• Windows Defenderis Microsoft’s free anti-malware service that protects almost 300 million Windows devices every day.


​Plus, Microsoft has thrown in a couple of important, no-cost business features: Windows Update for Business, providing IT control over the deployment of updates within organizations; and Windows Store for Business providing IT with a flexible way to find, manage, and distribute applications to Windows 10 devices.

It is always important to review the privacy settings after any operating system upgrade and to make any adjustments that ensure you know what Windows is sending out. Select the Start menu, type ‘privacy’ and the Privacy settings options are displayed. Select this option and go through the various groups of options, making sure to select those settings that apply to your situation. I did notice that this update has the ability to shut off the pipeline back to Microsoft, which in a corporate environment is often the preferred option.

There are several other enhancements worth noting in the November update including:


  • ​Auto-Adjust Time Zone – Similar to a cell phone, Windows 10 automatically can adjust the PC’s time zone based on the GPS location.
  • Let Windows Manage Default Printer – No longer do I have select or re-select my printer when I am in a different office. Windows will remember the last printer used and set it as the default printer.
  • Right Click Scan with Windows Defender – The right-click context menu now includes the option to scan a folder or file with Windows Defender.
  • Uber, Meet Cortana – Cortana, Windows’ version of Apple’s Siri, can order an Uber car for you based on your schedule.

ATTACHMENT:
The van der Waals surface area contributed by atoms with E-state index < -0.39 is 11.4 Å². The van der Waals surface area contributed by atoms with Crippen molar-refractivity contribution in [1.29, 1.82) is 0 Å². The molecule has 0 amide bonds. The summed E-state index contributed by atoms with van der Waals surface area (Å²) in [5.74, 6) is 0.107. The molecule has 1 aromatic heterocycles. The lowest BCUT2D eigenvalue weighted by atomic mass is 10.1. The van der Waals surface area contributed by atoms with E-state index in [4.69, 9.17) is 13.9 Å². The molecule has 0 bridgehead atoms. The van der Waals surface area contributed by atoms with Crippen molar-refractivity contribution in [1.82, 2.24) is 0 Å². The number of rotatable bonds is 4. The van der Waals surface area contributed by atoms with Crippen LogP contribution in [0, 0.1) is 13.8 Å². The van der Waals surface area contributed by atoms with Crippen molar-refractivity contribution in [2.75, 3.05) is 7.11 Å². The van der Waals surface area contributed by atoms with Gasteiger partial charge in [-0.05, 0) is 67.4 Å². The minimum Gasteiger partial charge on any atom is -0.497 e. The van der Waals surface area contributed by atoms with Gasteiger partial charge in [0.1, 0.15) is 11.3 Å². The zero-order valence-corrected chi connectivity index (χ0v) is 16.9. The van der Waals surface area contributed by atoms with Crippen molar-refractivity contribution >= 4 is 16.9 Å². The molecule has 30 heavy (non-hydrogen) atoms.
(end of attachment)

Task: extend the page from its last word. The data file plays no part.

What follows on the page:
• React and Respond to Your Phone on Your PC – If you have a Windows Phone, you can view missed calls and text messages on your PC. Hopefully this will expand beyond just Windows Phone in the future.
  • Install Apps to SD Card – As a Surface Pro tablet user, this is a great feature as I now can use an SD card to add storage to my PC.
  • More Tiles on the Start Screen – The Start screen has many new options involving tiles including the addition of more tiles as well as the ability to resize any tile.
  • Tuning Off the Windows Background Image for Logon – You can remove the background image, but still can’t change the image. Maybe someday.
  • Turn-off Suggested Apps on Start Menu – For those who like a cleaner Start Menu, you now can turn off this often-annoying feature.


This latest update to Windows 10 clearly looks to increase the Windows adoption rate in the corporate world. Microsoft has included many subtle changes to the operating system, giving a more polished experience. So far, I am very happy about the overall experience and I look forward to diving deeper into this new version of an old operating system.

Microsoft says Windows 10 is a free upgrade to existing Windows 7, Windows 8.1 and Windows Phone 8.1 devices that upgrade within a year of its release. After that, Windows 10 Pro will sell at $199 and Windows 10 Home at $119.

Are you ready to upgrade?

Kevin Mahoney is a hospital and healthcare-related account advocate and sales engineer at Amtelco, a manufacturer and supplier of call center solutions located in McFarland, Wisconsin. Contact him by e-mail at